2. DPoint #93 high res final (for stories)[1]_Page_10_Image_0001

Sugar glider brilliantly camouflaged on the branch of this tree

Future nectar

So what do we know about the future? The seasonality and interannual- to decadal-scale variability of rainfall and temperature are already changing, as are the frequency and intensity of extreme events (see Figure 1). It is not clear exactly how tree reproductive phenology will change in response, but it is likely that increases in rainfall variability and intensity, and extreme temperatures may result in less-reliable and more spatially-dispersed nectar and fruit resources. This will affect both mammals and birds.

Figure 1: Changes in key climate-extreme variables in six global regions: (l-r) Western Latin America; the Amazon basin; West Africa; East Africa; southern India & Southeast Asia; Australasia. The scale of change on the y-axis varies between -8 and +10 and relates to the relevant variable eg, °C for temperature or number of days for rainfall > 20 mm per day. The information is derived from the CMIP5 climate extremes ensemble data for ‘business-as-usual’ RCP 8.5 scenario, 1980-2000 compared with 2080-2100 for: Annual maximum value of daily maximum temperature (Celsius); Simple precipitation intensity index (mm/days/year); Annual count of days when rain > 20 mm (days/year); Maximum number of consecutive dry days (days/year).

Changes in animal species assemblages may in turn affect ecosystem function, and this could lead to a cascade of local extinctions. We do not have detailed knowledge of the underlying response mechanism in many cases, however, and so don’t know exactly how resource availability will be affected.

The lack of knowledge means that there is scope for research to help quantify the potential impacts, in several areas. We should:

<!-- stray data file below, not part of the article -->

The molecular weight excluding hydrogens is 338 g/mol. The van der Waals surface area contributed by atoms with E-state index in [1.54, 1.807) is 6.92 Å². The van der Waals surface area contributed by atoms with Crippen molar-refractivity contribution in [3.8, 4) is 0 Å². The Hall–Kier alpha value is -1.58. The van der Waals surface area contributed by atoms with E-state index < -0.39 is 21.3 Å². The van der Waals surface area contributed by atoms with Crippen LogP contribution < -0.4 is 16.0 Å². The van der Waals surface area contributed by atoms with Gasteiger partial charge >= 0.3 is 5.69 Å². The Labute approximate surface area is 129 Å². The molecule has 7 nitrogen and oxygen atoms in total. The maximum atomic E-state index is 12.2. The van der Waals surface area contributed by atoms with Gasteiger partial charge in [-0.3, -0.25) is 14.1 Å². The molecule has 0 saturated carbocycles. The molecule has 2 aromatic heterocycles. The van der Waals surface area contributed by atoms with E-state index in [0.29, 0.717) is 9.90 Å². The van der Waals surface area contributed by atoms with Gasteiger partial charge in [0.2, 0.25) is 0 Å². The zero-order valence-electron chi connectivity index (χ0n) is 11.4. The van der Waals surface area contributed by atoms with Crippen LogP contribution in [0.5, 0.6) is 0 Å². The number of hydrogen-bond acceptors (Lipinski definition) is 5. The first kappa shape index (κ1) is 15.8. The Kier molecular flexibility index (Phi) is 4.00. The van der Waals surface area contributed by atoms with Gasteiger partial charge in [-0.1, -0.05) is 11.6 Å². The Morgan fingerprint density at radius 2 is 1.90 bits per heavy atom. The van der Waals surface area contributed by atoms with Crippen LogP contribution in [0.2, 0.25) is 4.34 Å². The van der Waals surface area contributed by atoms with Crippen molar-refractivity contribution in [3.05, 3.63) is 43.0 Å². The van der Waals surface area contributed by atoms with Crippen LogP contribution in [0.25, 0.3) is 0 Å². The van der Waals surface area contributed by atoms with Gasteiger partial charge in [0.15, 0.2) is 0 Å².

1. Focus on understanding the spatial and temporal relationships between climate events and resource bottlenecks and their effect on the animals that rely on them (see Maron et al, 2015);
  2. Focus on the biodiversity impacts of climate extremes rather than changes in mean climate alone;
  3. Carry out biome-specific studies of the impact of extremes, including establishing critical thresholds – how will these impacts vary in different places and in different ecosystems?
  4. Take account of how the interaction of climate and non-climate stressors, for example landscape fragmentation, could trigger cascading changes to forests and animals.

Climate change is often discussed in terms of what it might mean for agriculture and our capacity to feed a growing human population. Maybe it’s time we started thinking beyond our own needs to consider the consequences of climate change on the food supplies of those species dependent on forest nectar and fruit across the world.

2. DPoint #93 high res final (for stories)[1]_Page_11_Image_0003

Lemur, one of the many animals dependent on fruit and nectar.

More info: Nathalie Butt


Butt N, L Seabrook, M Maron, BL Law, TP Dawson, J Syktus & C McAlpine (2015). Cascading effects of climate extremes on vertebrate fauna through changes to low-latitude tree flowering and fruiting phenology. Global Change Biology doi: 10.1111/gcb.12869

Maron M, CA McAlpine, JEM Watson, S Maxwell & P Barnard (2015). Climate-induced resource bottlenecks exacerbate species vulnerability: a review. Diversity and Distributions 21: 731–743.

Article reproduced from Decision Point Issue #93 November-December 2015